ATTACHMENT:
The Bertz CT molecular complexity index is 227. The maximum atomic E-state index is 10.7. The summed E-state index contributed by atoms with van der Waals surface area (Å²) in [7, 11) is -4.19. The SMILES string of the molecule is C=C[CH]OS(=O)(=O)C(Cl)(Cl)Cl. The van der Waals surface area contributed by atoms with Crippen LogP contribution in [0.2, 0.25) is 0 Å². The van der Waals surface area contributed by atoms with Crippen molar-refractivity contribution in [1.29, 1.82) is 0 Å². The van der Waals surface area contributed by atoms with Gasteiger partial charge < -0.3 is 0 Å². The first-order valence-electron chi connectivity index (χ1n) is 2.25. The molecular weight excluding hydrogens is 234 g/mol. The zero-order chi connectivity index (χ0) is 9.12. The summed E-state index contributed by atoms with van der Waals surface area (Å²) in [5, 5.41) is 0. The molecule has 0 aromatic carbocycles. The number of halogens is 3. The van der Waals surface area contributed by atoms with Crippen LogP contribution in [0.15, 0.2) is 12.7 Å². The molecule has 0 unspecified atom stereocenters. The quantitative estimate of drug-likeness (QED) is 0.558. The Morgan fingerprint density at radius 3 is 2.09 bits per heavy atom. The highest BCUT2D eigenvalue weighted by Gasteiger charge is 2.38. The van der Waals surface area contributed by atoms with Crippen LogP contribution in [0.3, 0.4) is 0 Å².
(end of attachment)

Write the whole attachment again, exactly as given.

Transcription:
The Bertz CT molecular complexity index is 227. The maximum atomic E-state index is 10.7. The summed E-state index contributed by atoms with van der Waals surface area (Å²) in [7, 11) is -4.19. The SMILES string of the molecule is C=C[CH]OS(=O)(=O)C(Cl)(Cl)Cl. The van der Waals surface area contributed by atoms with Crippen LogP contribution in [0.2, 0.25) is 0 Å². The van der Waals surface area contributed by atoms with Crippen molar-refractivity contribution in [1.29, 1.82) is 0 Å². The van der Waals surface area contributed by atoms with Gasteiger partial charge < -0.3 is 0 Å². The first-order valence-electron chi connectivity index (χ1n) is 2.25. The molecular weight excluding hydrogens is 234 g/mol. The zero-order chi connectivity index (χ0) is 9.12. The summed E-state index contributed by atoms with van der Waals surface area (Å²) in [5, 5.41) is 0. The molecule has 0 aromatic carbocycles. The number of halogens is 3. The van der Waals surface area contributed by atoms with Crippen LogP contribution in [0.15, 0.2) is 12.7 Å². The molecule has 0 unspecified atom stereocenters. The quantitative estimate of drug-likeness (QED) is 0.558. The Morgan fingerprint density at radius 3 is 2.09 bits per heavy atom. The highest BCUT2D eigenvalue weighted by Gasteiger charge is 2.38. The van der Waals surface area contributed by atoms with Crippen LogP contribution in [0.3, 0.4) is 0 Å².